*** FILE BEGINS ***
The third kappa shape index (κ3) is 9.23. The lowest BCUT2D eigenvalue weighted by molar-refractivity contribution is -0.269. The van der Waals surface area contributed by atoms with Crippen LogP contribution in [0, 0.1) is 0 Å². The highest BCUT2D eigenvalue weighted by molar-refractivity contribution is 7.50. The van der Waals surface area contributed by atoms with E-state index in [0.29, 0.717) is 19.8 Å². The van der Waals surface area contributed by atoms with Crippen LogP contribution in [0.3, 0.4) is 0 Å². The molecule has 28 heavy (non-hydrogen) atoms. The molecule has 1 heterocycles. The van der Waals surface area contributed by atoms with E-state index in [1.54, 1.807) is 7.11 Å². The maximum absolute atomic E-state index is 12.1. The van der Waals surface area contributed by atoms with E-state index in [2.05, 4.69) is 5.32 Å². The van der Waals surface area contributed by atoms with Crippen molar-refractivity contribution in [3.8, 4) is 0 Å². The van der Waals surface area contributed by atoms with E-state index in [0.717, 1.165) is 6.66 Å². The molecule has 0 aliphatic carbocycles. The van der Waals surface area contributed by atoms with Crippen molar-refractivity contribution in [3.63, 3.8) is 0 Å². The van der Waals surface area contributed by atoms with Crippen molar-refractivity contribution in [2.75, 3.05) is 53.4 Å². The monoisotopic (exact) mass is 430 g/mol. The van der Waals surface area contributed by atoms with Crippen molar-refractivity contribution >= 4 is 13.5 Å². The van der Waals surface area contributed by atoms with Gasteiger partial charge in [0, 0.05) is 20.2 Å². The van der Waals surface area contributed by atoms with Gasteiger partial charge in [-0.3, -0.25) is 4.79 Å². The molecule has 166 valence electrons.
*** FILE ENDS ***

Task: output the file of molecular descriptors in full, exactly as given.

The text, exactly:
The third kappa shape index (κ3) is 9.23. The lowest BCUT2D eigenvalue weighted by molar-refractivity contribution is -0.269. The van der Waals surface area contributed by atoms with Crippen LogP contribution in [0, 0.1) is 0 Å². The highest BCUT2D eigenvalue weighted by molar-refractivity contribution is 7.50. The van der Waals surface area contributed by atoms with E-state index in [0.29, 0.717) is 19.8 Å². The van der Waals surface area contributed by atoms with Crippen LogP contribution in [0.3, 0.4) is 0 Å². The molecule has 28 heavy (non-hydrogen) atoms. The molecule has 1 heterocycles. The van der Waals surface area contributed by atoms with E-state index in [1.54, 1.807) is 7.11 Å². The maximum absolute atomic E-state index is 12.1. The van der Waals surface area contributed by atoms with E-state index in [2.05, 4.69) is 5.32 Å². The van der Waals surface area contributed by atoms with Crippen molar-refractivity contribution in [3.8, 4) is 0 Å². The van der Waals surface area contributed by atoms with E-state index in [0.717, 1.165) is 6.66 Å². The molecule has 0 aliphatic carbocycles. The van der Waals surface area contributed by atoms with Crippen molar-refractivity contribution in [3.63, 3.8) is 0 Å². The van der Waals surface area contributed by atoms with Crippen molar-refractivity contribution in [2.75, 3.05) is 53.4 Å². The monoisotopic (exact) mass is 430 g/mol. The van der Waals surface area contributed by atoms with Crippen molar-refractivity contribution >= 4 is 13.5 Å². The van der Waals surface area contributed by atoms with Gasteiger partial charge in [0, 0.05) is 20.2 Å². The van der Waals surface area contributed by atoms with Gasteiger partial charge in [-0.3, -0.25) is 4.79 Å². The molecule has 166 valence electrons.